Skip to main content

Re: Gluten Free Diets are backed by Science

As I've written before on my posts at, I'm not against the paleo diet - it's backed by a really shallow understanding of evolutionary theory and desperately needs a name change (Unprocessed/antigrain isn't very sexy, I guess), but overall, I don't see a huge worry for nutritional deficiencies - depending on the strictness/vigilance, an individual might be low in calcium, iodine, manganese and vitamin E. From a clinical perspective, I'm more concerned with those consuming standard American diets. From a scientific perspective, I'm mostly concerned with religious evangelization of a dietary mantra posing as science.

I had a friend send me this link, claiming that gluten free diets are backed by 'real' science and asked me for my thoughts. For one, i'm familiar with Robb Wolfe, and generally like his and Matt LaLonde's call for a harder science approach to the Paleo movement. I am a big critic of the dietetics education standards, particularly how little molecular/biochemical nutrition and cell biology is incorporated into the coursework. It's also worrisome to see dietitians critiquing these topics from a place of sentiment and not going to the literature - it's essential, in these days of self-named internet nutritionists, for RDs to be able to analyze claims and form scientifically backed rebuttals. But if we're going to call for Nutrition and paleo to be more scientific, it should actually be based on good science.

Extraordinary claims require extraordinary evidence. This link that was sent to me would not pass the critiques of a nutritional scientist, and would surely not hold enough weight to convince clinicians to start changing their recommendations. I understand wanting to disagree with current recommendations, and i've discussed some of the issues with recommendation interpretations in the past, but if there was known, solid evidence regarding the dangers of gluten, the scientific community would've already addressed it (and they have/continue to i.e. celiacs/gluten intolerance).

So back to Rob's article:
1. Gliadin, zonulin and gut permeability: Effects on celiac and non-celiac - The theory behind gut permeability is an exciting one, as it could explain aspects of the pathophysiology of several autoimmune diseases, including Celiac's, and maybe even type 1 Diabetes (1). However, this study that is put forth in Rob Wolfe's is nowhere near conclusive. Alpha-gliadin's effect on zonulin expression/activity was observed in cell lines. Cell lines, as well as the intestinal biopsies collected, pose a number of problems for conclusive evidence, especially in that they don't represent the rest of the intestinal environment or control for whole body factors. Several studies have shown that BMI independently effects circulating zonulin concentrations, as well being affected by serum glucose levels (2,3). One of the most important factors also appears to be the microflora/microbiota of the individual - an area that's currently receiving a lot of attention but is nowhere near being understood (3,4, 5). These factors are removed from cell lines exposed directly to alpha-gliadin, and while they are suggestive, they are by no means conclusive. The exposure of the alpha-gliadin was also not done in a controlled, dose-dependent manner, to see the different effects of different concentrations of gliadin. The discovery of zonulin was relatively recent in scientific history, and to understand aberrant expression levels, science will need to further elucidate what is normal patterning of zonulin expression, and all of the factors that affect it.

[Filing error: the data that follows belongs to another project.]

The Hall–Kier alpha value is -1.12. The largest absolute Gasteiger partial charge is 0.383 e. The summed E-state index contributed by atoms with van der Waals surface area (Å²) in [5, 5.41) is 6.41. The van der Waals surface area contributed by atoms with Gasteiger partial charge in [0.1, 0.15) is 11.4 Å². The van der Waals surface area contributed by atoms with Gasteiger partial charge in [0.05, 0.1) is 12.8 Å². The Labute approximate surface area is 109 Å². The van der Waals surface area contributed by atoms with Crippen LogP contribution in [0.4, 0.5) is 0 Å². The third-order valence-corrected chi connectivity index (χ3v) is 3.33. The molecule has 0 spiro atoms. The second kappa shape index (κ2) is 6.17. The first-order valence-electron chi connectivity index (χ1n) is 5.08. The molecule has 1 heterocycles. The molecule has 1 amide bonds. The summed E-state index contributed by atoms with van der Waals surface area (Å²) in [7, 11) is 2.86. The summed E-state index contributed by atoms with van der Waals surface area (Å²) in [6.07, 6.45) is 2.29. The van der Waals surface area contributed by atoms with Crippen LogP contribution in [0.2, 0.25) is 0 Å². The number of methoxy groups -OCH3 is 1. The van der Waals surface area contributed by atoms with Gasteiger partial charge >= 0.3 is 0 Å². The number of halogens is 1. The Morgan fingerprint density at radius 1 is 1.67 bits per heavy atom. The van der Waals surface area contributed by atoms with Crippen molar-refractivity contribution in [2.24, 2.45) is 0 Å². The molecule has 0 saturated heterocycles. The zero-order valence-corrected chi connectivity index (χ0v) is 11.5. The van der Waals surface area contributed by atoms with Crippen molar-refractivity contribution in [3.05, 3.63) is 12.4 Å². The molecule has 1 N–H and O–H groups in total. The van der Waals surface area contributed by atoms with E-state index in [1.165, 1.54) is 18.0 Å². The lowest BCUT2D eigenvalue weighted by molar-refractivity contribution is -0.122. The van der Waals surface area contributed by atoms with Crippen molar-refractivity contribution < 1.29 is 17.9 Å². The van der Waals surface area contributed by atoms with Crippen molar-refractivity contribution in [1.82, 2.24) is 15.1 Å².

Rob makes the claim that because everyone has the cellular proteins involved in this proposed mechanism, everyone shouldn't be eating gluten. But if you read the paper, it only studied the intestinal tissue of individuals with treated/untreated Celiacs, and GI controls with persistent dyspeptic complaints. To show that gluten is not for everyone, one would at least need to start with a fourth control group of individuals who have no regular intestinal discomfort, and to have this all occurring in a working system. It has been shown that there is a genetic susceptibility, via specific HLA-DQ haplotypes, to Celiac's Disease and it has been suggested that gluten sensitivity is due to some underlying genetic cause, though I've discussed evidence that this may be due to other factors-if the groups chosen are those with potential genotypes underlying a gluten-induced phenotype, then the authors missed out on studying a large majority of the population that doesn't appear to be sensitive to gluten.

This one study surely does not control for a wide range of genetic/epigenetic susceptibility or other whole body/lumenal factors potentially involved regulating zonulin expression and intestinal permeability- and that will prove to be quite hard to study directly. 

2. Agrarian diet and diseases of affluence–do evolutionary novel dietary lectins cause leptin resistance? - If you read my blog, you're probably sick of me saying that Nutrition is Toxicology. Dosage is all that matters. Our brains love to compartmentalize foods/nutrients as 'good' or 'bad', but this is always an oversimplification. Are lectins good or bad, or do they take part in a larger complex system, dependent upon food processing techniques, other food components, the genetics of our immune system and the microbiota? This citation that Rob uses is based on interesting theory, though even the authors of this paper mention the potential benefits of consuming whole grains in reducing 'diseases of affluence'.  I have worked with leptin resistant mouse models, and it's quite easy to induce leptin resistance by overconsumption of a high fat diet (high fat diets are pleasurable to the rat palate and they overeat, inducing obesity). I worked in an epigenetics lab that induced this leptin resistance via overfeeding and obesity, and found interesting results implicating altered methylation affecting expressions of different carrier proteins that translocate the leptin receptor to the membrane- not necessarily having to do with a lectins binding affinity for the leptin receptor.